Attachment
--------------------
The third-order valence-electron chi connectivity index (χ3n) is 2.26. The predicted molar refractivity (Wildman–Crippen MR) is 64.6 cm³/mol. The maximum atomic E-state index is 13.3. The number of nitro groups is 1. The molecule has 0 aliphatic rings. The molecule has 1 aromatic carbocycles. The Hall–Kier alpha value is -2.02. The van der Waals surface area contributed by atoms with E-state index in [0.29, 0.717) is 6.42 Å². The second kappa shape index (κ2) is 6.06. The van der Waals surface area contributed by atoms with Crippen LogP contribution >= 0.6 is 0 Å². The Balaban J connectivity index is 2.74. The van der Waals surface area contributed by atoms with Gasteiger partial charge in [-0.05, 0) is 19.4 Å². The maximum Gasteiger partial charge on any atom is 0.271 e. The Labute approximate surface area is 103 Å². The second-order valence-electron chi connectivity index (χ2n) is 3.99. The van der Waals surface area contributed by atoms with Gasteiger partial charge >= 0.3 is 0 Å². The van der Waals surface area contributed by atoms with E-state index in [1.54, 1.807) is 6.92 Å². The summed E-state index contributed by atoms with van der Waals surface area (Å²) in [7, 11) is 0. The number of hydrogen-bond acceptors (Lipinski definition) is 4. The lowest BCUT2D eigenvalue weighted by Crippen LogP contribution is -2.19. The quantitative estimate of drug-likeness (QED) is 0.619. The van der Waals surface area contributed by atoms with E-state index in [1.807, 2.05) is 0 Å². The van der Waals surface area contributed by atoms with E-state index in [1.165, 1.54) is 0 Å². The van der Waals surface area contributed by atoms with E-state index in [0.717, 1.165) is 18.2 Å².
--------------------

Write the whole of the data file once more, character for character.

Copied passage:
The third-order valence-electron chi connectivity index (χ3n) is 2.26. The predicted molar refractivity (Wildman–Crippen MR) is 64.6 cm³/mol. The maximum atomic E-state index is 13.3. The number of nitro groups is 1. The molecule has 0 aliphatic rings. The molecule has 1 aromatic carbocycles. The Hall–Kier alpha value is -2.02. The van der Waals surface area contributed by atoms with E-state index in [0.29, 0.717) is 6.42 Å². The second kappa shape index (κ2) is 6.06. The van der Waals surface area contributed by atoms with Crippen LogP contribution >= 0.6 is 0 Å². The Balaban J connectivity index is 2.74. The van der Waals surface area contributed by atoms with Gasteiger partial charge in [-0.05, 0) is 19.4 Å². The maximum Gasteiger partial charge on any atom is 0.271 e. The Labute approximate surface area is 103 Å². The second-order valence-electron chi connectivity index (χ2n) is 3.99. The van der Waals surface area contributed by atoms with Gasteiger partial charge >= 0.3 is 0 Å². The van der Waals surface area contributed by atoms with E-state index in [1.54, 1.807) is 6.92 Å². The summed E-state index contributed by atoms with van der Waals surface area (Å²) in [7, 11) is 0. The number of hydrogen-bond acceptors (Lipinski definition) is 4. The lowest BCUT2D eigenvalue weighted by Crippen LogP contribution is -2.19. The quantitative estimate of drug-likeness (QED) is 0.619. The van der Waals surface area contributed by atoms with E-state index in [1.807, 2.05) is 0 Å². The van der Waals surface area contributed by atoms with E-state index in [1.165, 1.54) is 0 Å². The van der Waals surface area contributed by atoms with E-state index in [0.717, 1.165) is 18.2 Å².